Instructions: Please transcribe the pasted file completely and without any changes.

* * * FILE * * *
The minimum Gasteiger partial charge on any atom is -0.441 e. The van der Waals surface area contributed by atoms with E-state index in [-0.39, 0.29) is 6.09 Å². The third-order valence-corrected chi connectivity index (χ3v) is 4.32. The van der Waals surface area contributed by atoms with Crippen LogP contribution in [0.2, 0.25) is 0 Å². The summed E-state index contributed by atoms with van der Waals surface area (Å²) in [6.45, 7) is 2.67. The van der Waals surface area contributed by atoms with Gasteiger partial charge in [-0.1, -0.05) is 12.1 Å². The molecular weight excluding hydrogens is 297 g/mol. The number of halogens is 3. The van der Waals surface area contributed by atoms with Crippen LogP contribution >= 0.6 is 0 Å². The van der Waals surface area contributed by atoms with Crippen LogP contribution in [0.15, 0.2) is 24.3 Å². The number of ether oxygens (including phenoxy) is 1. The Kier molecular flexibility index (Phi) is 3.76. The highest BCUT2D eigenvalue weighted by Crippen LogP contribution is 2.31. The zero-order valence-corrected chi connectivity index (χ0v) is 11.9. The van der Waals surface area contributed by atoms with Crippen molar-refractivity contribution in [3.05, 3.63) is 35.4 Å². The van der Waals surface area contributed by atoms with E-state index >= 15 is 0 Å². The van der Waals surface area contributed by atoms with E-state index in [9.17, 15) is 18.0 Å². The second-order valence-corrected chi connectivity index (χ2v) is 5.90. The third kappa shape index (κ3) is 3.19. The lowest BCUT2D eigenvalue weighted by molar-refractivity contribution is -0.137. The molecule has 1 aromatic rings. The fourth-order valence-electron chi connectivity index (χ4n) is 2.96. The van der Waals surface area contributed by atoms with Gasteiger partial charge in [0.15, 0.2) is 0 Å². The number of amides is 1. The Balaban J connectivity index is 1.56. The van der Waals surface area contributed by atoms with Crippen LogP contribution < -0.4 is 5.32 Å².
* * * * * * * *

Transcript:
The minimum Gasteiger partial charge on any atom is -0.441 e. The van der Waals surface area contributed by atoms with E-state index in [-0.39, 0.29) is 6.09 Å². The third-order valence-corrected chi connectivity index (χ3v) is 4.32. The van der Waals surface area contributed by atoms with Crippen LogP contribution in [0.2, 0.25) is 0 Å². The summed E-state index contributed by atoms with van der Waals surface area (Å²) in [6.45, 7) is 2.67. The van der Waals surface area contributed by atoms with Gasteiger partial charge in [-0.1, -0.05) is 12.1 Å². The molecular weight excluding hydrogens is 297 g/mol. The number of halogens is 3. The van der Waals surface area contributed by atoms with Crippen LogP contribution >= 0.6 is 0 Å². The van der Waals surface area contributed by atoms with Crippen LogP contribution in [0.15, 0.2) is 24.3 Å². The number of ether oxygens (including phenoxy) is 1. The Kier molecular flexibility index (Phi) is 3.76. The highest BCUT2D eigenvalue weighted by Crippen LogP contribution is 2.31. The zero-order valence-corrected chi connectivity index (χ0v) is 11.9. The van der Waals surface area contributed by atoms with Crippen molar-refractivity contribution in [3.05, 3.63) is 35.4 Å². The van der Waals surface area contributed by atoms with E-state index >= 15 is 0 Å². The van der Waals surface area contributed by atoms with E-state index in [9.17, 15) is 18.0 Å². The second-order valence-corrected chi connectivity index (χ2v) is 5.90. The third kappa shape index (κ3) is 3.19. The lowest BCUT2D eigenvalue weighted by molar-refractivity contribution is -0.137. The molecule has 1 aromatic rings. The fourth-order valence-electron chi connectivity index (χ4n) is 2.96. The van der Waals surface area contributed by atoms with Gasteiger partial charge in [0.15, 0.2) is 0 Å². The number of amides is 1. The Balaban J connectivity index is 1.56. The van der Waals surface area contributed by atoms with Crippen LogP contribution < -0.4 is 5.32 Å².